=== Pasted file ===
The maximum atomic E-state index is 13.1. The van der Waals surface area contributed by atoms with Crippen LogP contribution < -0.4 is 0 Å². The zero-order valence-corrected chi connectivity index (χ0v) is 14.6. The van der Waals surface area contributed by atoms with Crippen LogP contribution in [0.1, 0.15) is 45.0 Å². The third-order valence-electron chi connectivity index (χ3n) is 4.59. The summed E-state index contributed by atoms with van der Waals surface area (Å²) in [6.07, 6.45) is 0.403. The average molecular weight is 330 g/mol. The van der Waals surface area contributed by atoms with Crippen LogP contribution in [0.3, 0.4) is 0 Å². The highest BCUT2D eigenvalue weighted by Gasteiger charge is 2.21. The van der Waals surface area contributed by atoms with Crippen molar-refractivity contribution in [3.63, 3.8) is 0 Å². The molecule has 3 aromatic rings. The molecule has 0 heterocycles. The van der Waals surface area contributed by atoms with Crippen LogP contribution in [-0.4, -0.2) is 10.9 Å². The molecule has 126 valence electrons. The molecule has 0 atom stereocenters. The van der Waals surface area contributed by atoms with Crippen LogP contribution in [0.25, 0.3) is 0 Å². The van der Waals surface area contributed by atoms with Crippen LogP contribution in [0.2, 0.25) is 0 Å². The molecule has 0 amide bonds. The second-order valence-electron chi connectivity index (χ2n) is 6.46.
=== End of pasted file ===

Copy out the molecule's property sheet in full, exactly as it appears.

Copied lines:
The maximum atomic E-state index is 13.1. The van der Waals surface area contributed by atoms with Crippen LogP contribution < -0.4 is 0 Å². The zero-order valence-corrected chi connectivity index (χ0v) is 14.6. The van der Waals surface area contributed by atoms with Crippen LogP contribution in [0.1, 0.15) is 45.0 Å². The third-order valence-electron chi connectivity index (χ3n) is 4.59. The summed E-state index contributed by atoms with van der Waals surface area (Å²) in [6.07, 6.45) is 0.403. The average molecular weight is 330 g/mol. The van der Waals surface area contributed by atoms with Crippen LogP contribution in [0.3, 0.4) is 0 Å². The highest BCUT2D eigenvalue weighted by Gasteiger charge is 2.21. The van der Waals surface area contributed by atoms with Crippen molar-refractivity contribution in [3.63, 3.8) is 0 Å². The molecule has 3 aromatic rings. The molecule has 0 heterocycles. The van der Waals surface area contributed by atoms with Crippen LogP contribution in [-0.4, -0.2) is 10.9 Å². The molecule has 126 valence electrons. The molecule has 0 atom stereocenters. The van der Waals surface area contributed by atoms with Crippen LogP contribution in [0.25, 0.3) is 0 Å². The van der Waals surface area contributed by atoms with Crippen LogP contribution in [0.2, 0.25) is 0 Å². The molecule has 0 amide bonds. The second-order valence-electron chi connectivity index (χ2n) is 6.46.